My problem with increasing in age is not the recoil of the big bore rifles , but the weight of this kind of rifles.
 

kurpfalzjäger

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.375H&H is the ultimate all-rounder, the bigger stuff just lets you feel a little more secure if something jumps out to give you a fright.

As an ultimate all-rounder , I really would not call the cartridge 375 H&H Magnum. She was highly praised to something like that at the beginning of the era client/PH in the fifties. Initially the authorities wanted that only cartridges over 10mm / .400 are used for DG hunting , but then one was afraid that the clients would stay away. That's why the 375 H&H Magnum came up. If we had to hunt alone , only with local trackers , maybe it would be different and other cartridges would be used for hunting DG.

It is a very good cartridge which was initially intended for shooting plain game at long range. The 416 Rigby , the 404 Jeffery and the 425 Westley Richards are cartridges for hunting DG that came on the market at this time. These old cartridges and the more modern .416 cartridges could be called all-rounders.
 

PeteG

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If we had to hunt alone , only with local trackers , maybe it would be different and other cartridges would be used for hunting DG.

This...
For me, the 375 is good but not the all rounder due mainly to the fact that when we go hunting DG, its us and only us. There is no ph to back us up.
The situation demands the tools i feel.

In terms of penetration, there is little to beat a .375 solid. In terms of security and being the one and only person to fire the shot, the 375 doesnt cut it for me unfortunately.
Truth be told, any of these calibers through the brain of any animal will stop it without question, and i dont think there is an animal that is hunted regularly that a 375 cannot penetrate safely through on a frontal.
BUUUUT... to be faced with a charging (.............) i would most certainly feel more comfortable with my 416rigby or larger.
and in fairness, up to the 458lott, the recoil freehand at a charging (.............) is negligible. :A Stirring::A Gathering:

@TOBY458 besides, i thought 375's were just there in the gun racks to scratch my back up against when itchy... ;):D
 

Bullthrower338

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On the seventh day while God was resting, he was putting the finishing touches on a fine 338 WM to hunt the beautiful plains game he had just created, he pondered the same thing.
I like to think that he settled on a perfect balance and started working on his 416 Rigby.
 

AZDAVE

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The great thing about the 375 H&H is that most anyone can be taught to shoot it well and have confidence in their bullet placement. (example my wife shoots her 375 lights out good, listens to the PH and won't take a marginal shot and all 5'2" 3/4 of her is happy with the rifle (Don't forget the 3/4 or you will end up with a boot print on the lower bits area).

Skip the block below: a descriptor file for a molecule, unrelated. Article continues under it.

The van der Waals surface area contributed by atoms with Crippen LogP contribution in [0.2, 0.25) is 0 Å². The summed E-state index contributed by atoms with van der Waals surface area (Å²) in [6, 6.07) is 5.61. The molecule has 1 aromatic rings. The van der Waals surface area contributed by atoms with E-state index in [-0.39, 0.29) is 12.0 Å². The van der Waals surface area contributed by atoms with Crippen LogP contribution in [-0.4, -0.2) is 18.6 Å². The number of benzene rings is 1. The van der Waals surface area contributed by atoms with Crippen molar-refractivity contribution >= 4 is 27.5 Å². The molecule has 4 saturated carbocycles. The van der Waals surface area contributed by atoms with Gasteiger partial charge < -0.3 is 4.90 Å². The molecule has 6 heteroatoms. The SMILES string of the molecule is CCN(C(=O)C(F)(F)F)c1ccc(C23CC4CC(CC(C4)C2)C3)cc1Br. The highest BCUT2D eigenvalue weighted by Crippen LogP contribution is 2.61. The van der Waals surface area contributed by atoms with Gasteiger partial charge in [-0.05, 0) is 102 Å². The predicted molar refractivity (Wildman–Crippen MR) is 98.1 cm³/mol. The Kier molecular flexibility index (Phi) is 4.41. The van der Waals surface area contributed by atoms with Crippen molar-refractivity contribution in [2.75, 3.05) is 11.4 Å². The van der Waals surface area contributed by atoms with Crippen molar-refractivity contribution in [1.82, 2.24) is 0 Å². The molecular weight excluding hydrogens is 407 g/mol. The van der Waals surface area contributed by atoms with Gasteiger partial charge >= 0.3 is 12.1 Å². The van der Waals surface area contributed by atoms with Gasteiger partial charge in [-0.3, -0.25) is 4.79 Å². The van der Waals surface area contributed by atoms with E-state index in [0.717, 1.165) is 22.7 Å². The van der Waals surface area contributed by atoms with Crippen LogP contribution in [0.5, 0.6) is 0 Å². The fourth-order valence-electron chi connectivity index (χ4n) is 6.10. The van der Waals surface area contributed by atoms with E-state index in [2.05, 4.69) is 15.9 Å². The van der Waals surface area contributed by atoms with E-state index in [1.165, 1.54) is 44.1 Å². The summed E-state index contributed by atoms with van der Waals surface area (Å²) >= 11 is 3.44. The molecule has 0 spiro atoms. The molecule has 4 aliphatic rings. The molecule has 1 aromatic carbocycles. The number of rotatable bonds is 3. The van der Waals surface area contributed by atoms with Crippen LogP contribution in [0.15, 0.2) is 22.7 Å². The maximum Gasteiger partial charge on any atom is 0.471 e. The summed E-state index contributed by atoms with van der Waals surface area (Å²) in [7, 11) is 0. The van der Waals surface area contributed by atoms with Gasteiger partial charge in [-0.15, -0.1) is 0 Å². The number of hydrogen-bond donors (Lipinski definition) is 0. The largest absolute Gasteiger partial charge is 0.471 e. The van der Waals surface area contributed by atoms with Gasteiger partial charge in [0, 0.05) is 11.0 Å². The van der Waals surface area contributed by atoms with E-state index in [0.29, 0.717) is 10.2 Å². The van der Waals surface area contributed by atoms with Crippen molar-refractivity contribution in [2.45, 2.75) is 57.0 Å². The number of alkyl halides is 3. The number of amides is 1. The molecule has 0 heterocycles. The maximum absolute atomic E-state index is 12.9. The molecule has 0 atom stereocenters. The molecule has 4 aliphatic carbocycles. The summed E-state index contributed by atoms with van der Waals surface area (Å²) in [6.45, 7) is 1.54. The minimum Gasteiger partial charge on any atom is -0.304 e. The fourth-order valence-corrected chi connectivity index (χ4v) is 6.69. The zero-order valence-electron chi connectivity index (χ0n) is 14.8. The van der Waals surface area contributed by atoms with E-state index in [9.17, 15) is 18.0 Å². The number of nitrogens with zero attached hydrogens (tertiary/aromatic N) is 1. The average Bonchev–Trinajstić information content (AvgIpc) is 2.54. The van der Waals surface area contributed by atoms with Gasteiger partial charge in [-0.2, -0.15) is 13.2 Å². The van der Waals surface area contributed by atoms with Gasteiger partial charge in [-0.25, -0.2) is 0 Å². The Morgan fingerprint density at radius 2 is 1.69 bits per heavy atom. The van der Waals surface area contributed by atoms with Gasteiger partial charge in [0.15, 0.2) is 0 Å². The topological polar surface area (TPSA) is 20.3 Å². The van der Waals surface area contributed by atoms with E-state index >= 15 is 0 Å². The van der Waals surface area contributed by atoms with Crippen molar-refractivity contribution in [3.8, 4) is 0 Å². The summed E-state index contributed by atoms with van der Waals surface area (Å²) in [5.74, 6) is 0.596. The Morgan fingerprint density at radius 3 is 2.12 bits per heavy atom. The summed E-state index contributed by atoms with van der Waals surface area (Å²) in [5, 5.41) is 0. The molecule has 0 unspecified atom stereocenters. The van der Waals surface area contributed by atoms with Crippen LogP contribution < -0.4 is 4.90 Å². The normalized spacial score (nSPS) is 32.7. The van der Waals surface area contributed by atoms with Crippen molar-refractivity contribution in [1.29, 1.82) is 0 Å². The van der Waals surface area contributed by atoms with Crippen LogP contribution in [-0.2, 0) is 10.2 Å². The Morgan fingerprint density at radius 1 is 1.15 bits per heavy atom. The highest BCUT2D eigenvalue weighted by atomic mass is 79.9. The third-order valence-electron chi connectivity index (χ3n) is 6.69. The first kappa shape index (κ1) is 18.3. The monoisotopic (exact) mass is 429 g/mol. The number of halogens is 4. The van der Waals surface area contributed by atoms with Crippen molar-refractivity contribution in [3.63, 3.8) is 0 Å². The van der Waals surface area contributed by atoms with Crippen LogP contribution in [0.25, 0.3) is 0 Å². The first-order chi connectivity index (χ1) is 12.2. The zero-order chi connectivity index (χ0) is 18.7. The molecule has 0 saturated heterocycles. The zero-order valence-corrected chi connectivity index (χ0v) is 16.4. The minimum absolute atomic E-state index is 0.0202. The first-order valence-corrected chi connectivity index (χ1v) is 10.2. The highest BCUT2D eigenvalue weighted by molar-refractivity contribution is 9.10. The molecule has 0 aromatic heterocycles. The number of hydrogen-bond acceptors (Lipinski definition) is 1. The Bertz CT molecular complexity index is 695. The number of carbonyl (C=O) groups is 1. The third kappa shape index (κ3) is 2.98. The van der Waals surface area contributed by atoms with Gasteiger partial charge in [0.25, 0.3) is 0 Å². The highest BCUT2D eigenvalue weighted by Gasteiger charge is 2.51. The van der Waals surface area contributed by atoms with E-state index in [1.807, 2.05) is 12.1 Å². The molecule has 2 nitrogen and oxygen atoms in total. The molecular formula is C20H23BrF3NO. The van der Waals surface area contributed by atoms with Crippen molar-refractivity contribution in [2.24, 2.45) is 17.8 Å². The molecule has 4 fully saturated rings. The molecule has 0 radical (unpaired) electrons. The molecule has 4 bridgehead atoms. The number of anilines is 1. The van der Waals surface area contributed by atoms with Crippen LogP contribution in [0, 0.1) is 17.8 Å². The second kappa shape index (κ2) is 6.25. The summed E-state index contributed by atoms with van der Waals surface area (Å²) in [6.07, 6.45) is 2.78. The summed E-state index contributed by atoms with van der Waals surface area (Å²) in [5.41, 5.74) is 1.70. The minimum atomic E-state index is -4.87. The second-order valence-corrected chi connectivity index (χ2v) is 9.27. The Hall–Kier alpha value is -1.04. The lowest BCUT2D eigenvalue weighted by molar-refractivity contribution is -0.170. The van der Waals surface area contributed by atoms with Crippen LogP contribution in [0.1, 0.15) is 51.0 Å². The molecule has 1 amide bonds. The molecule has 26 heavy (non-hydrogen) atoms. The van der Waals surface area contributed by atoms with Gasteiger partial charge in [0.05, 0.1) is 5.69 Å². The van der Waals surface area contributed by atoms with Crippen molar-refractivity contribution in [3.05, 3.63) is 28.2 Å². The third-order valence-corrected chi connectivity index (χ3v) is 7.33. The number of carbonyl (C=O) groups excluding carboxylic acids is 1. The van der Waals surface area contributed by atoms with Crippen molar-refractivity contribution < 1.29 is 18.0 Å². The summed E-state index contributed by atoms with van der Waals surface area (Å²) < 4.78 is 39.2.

Plus the PH will be much happier to have a client that has a 375 and shoots it well rather than a 40+ that they are scared of.

I have always considered the 375 a mid bore. My personal view is 30 and below are small bore, 8mm-375 med bore, 40-50 big bore, 50-700 Damn big bore, and 700-2 bore frigging huge bore for shoulder fired rifles.

The 375 and 9.3 are the starting point for DG depending on where legal, they will do the job with proper bullets and shot placement, they are killing calibres in DG world not stoppers. My favorite 40's are the 450/400 in a double and 404 and 416 Rigby in a bolt gun and these are where the dividing line is usually met on recoil tolerance comes into play for most people. If you can shoot these well ypou have entered the start of the stopping range of rifles 40 cal at 2150-2400 have been dealing with cranky kritters for over a 100 years very successfully. The 45-50 you have reached stopping rounds and pick your 458WM-450Rigby and if you shoot it well go have fun. My two favourites in a double are the 450NE and 500NE. This class of rifles are where the professionals start carrying as back up in case the client that has his new 4500 mega boomer that he is afraid of and wounds something nasty and the PH has to deal with it. The 50-700 class is where the Professional uses when they have to stop something at oh SH%& range. My tolerance to shoot well and competently tops out at the 577 NE the 600's are just to much of a good thing.

Find where your recoil threshold is and practice with your chosen rifle till it is second nature so that you have a great DG hunt and not a sketchy followup because you mucked up the shot with more rifle than you can handle.
 

TOBY458